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MSU Coach Defends Postgame Handshakes: Our Real Problem Is Replacing Character With Excuses

Tom Izzo
Image CreditMLive / YouTube

As Izzo pointed out, ending respectful, character-building customs to absolve bad behavior isn’t going to get anyone anywhere.


Michigan State’s head basketball coach Tom Izzo had some choice words for the talking heads calling for the end of the handshake line at the conclusion of sports games, but his analysis of American culture is what is really turning heads.

Izzo said the people demanding the postgame handshake line be optional is is “the biggest farce joke” he’s ever heard and would simply be used as an “excuse” to avoid teaching players and coaches character.

“We’ve already taught these poor 18-year-olds that when you’re told to go to class and you don’t like it, you can leave. We’ve already told these kids that if you’re not happy, you can do something else. We’ve already told these kids that it’s hard to hold them accountable,” Izzo said. “And now we’re going to tell them to not man up and walk down a line [to] someone who’s kicked your butt and have enough class to shake their hand — is utterly ridiculous.”

Izzo’s comments come just days after the University of Michigan’s basketball coach Juwan Howard slapped Wisconsin assistant coach Joe Krabbenhoft in the face after the Badgers beat the Wolverines. Howard, who claims he was upset because Wisconsin called a late timeout, was suspended on Monday for the rest of the regular season and fined $40,000 for his unsportsmanlike behavior.

Howard later apologized for his actions which he said were “unacceptable” and set a poor example for students athletes.

Despite Howard ending his apology with “no excuses,” sportscaster talking heads rushed to suggest that NCAA sports teams just do away with handshake lines, a universal sign of respect after a sports game, altogether.

“The HAND SHAKE LINE should go – too much emotion / tension will ultimately create an even bigger scenario than yesterday,” Dick Vitale, a basketball sportscaster, tweeted on Monday.

He even called on the Big 10 commissioner to “act on what happened” at the Michigan vs. Wisconsin game.

Other sports media figures also jumped on the anti-handshake bandwagon.

Izzo defended sportsmanship, respect, and taking responsibility for what could be a win or a loss as necessary for basketball, but his assessment of the motivation behind abolishing the postgame handshake line doesn’t stop with sports.

“That’s typical of our country right now,” Izzo continued. “Instead of solving the problem, let’s make an excuse and let’s see if we can just, instead of confronting and demanding that it changes, let’s eliminate it so that we don’t have those problems.”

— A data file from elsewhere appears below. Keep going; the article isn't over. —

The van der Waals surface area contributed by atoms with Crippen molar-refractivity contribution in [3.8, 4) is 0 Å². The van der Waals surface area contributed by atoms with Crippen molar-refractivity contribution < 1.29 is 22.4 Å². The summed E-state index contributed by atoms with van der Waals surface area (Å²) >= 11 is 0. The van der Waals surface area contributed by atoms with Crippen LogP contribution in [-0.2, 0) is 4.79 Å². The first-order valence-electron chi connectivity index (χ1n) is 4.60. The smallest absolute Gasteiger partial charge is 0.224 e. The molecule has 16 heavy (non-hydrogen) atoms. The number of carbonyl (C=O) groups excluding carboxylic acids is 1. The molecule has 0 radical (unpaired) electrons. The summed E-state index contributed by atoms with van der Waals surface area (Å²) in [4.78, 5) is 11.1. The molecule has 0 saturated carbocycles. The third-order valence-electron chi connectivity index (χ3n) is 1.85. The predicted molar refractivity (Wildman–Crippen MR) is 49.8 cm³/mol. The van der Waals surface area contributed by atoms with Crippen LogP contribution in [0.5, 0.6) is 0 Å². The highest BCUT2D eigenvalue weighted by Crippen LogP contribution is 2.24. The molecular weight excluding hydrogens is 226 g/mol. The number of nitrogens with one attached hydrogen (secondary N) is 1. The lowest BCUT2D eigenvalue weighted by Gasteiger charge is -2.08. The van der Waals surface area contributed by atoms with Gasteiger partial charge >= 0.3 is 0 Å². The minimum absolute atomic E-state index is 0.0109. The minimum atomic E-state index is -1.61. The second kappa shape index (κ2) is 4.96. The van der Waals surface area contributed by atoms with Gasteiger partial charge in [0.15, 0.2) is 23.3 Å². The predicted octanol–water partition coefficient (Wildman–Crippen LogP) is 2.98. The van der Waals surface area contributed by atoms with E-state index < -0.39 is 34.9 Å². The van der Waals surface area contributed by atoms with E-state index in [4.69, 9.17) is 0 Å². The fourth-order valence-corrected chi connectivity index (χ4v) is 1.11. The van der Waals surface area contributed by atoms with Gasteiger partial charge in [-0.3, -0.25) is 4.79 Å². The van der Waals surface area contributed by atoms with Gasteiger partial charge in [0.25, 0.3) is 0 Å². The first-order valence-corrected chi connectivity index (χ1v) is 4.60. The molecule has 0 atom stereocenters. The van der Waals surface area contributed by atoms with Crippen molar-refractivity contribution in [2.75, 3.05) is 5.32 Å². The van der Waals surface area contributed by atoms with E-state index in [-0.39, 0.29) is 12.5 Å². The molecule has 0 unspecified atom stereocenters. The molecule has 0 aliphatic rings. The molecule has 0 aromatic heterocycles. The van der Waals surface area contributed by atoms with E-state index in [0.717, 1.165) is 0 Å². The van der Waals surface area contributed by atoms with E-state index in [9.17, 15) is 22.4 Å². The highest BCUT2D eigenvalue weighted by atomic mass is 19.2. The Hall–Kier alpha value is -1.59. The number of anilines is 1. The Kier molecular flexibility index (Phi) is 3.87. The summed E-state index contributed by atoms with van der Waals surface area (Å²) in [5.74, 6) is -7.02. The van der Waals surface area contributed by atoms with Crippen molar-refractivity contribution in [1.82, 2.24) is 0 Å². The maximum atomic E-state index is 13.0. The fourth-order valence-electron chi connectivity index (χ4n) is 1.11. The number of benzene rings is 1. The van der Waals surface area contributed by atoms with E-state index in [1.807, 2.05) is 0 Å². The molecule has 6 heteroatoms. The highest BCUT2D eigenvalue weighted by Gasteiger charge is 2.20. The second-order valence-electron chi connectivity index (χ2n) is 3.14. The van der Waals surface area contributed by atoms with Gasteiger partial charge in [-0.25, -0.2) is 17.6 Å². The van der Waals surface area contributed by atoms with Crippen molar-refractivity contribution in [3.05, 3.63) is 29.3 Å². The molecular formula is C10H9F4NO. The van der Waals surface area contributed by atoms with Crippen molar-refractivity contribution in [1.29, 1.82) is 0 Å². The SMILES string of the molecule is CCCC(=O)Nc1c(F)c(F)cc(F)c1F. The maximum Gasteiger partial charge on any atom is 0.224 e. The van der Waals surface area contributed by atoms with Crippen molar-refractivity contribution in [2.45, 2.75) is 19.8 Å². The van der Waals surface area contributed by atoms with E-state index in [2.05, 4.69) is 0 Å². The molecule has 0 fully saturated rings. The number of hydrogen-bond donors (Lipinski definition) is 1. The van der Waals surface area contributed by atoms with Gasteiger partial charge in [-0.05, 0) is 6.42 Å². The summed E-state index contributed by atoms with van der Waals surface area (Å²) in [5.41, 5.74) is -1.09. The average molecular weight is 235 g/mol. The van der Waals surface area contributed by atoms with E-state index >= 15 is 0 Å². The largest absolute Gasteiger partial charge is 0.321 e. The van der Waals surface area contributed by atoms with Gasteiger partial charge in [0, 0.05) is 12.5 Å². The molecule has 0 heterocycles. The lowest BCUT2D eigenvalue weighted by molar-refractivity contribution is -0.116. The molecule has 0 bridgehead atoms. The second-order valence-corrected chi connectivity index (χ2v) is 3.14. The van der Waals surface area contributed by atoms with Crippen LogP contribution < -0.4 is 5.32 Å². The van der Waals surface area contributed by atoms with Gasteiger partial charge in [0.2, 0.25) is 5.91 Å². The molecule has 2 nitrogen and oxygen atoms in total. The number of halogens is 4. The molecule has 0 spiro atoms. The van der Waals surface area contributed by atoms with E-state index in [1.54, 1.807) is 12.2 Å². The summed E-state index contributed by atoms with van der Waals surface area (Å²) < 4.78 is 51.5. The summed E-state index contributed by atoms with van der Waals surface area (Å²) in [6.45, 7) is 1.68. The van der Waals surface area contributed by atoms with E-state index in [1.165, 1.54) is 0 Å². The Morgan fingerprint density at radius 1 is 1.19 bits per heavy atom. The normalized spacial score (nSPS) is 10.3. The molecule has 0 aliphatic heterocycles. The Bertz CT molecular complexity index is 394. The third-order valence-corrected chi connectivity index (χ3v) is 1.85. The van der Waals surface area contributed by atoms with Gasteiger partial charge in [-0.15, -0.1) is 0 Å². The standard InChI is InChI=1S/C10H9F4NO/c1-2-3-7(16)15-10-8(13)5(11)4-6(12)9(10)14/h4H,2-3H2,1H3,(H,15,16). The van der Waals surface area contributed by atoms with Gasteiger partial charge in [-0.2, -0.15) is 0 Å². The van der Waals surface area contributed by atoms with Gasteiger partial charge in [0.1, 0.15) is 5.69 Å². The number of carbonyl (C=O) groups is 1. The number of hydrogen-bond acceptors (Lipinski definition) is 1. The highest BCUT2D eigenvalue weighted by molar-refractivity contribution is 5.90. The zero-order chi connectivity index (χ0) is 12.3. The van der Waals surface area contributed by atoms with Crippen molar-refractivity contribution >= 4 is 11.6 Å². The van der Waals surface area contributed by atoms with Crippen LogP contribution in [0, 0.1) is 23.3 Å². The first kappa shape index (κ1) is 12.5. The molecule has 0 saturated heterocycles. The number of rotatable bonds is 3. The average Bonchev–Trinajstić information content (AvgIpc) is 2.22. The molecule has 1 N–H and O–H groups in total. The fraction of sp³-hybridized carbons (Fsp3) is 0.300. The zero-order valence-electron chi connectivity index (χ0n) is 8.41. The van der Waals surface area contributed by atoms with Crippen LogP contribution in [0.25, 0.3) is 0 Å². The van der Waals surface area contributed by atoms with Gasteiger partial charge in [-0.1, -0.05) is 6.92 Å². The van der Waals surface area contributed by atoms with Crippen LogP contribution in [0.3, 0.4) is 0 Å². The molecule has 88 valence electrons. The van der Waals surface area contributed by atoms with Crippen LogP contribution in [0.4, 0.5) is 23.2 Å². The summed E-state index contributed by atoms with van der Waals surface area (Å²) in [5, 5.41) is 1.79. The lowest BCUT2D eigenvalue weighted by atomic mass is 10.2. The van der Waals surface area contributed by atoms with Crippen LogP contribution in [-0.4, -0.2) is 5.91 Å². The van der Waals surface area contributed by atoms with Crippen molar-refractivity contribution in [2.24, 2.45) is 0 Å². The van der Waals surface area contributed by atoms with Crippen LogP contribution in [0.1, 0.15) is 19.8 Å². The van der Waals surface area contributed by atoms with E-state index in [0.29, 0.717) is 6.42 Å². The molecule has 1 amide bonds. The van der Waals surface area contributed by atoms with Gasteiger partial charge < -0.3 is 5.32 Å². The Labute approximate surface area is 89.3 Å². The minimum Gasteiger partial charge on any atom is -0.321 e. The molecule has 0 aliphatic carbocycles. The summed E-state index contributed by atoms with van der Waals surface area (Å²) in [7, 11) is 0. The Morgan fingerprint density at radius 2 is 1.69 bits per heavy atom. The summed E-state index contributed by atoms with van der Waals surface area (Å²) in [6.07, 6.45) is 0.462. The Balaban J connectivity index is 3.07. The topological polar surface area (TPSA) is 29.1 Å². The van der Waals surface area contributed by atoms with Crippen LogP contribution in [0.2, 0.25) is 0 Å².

Izzo is right. While respectful coaches try to grapple with what possessed Howard to risk his career in a moment of anger, Americans are grappling with why a nation riddled with problems lacks the character and willingness to fix them. As Izzo noted, there is an overwhelming lack of responsibility and respect in the U.S. when it comes to solving issues of great consequence.

For example, President Joe Biden and his administration have failed to take responsibility for the myriad of crises facing Americans today. Instead of addressing the ongoing Southern border crisis, rising inflation, and supply chain issues, the White House has deflected criticism and even blamed Americans for national problems. They’ve used rhetoric and their allies in Congress to smear the GOP as the party of insurrectionists while real terrorism threatens the wide-open U.S.-Mexico border.

Similarly, the health bureaucrats responsible for locking down the country, forcing children to mask or stay glued to a screen at home, and downplaying Communist China’s role in spreading Covid-19 have failed to acknowledge their faults and humbly move forward with a solution. Instead, they cling to masking kids, forcing the Covid-19 jab on people, and claiming that “the science” has changed (again).

Soft-on-crime district attorneys promote lax bail policies in the name of equity instead of keeping dangerous criminals locked up. School districts erase educational standards to combat “racism.” And just like in college basketball’s case, these problems are exacerbated by the corporate media who fail to hold people responsible for their actions and actually run interference for them.

The corporate press blames any actions they deem harmful on “racist, domestic terrorist” Republicans while true criminals are shooed out of the news cycle because they don’t fit a certain narrative.

As Izzo pointed out, ending respectful, character-building customs to absolve bad behavior isn’t going to get anyone anywhere.

“If the president said it, I think he’s full of it. If the best coach in America said it, I think … that gets me more than this incident,” Izzo concluded.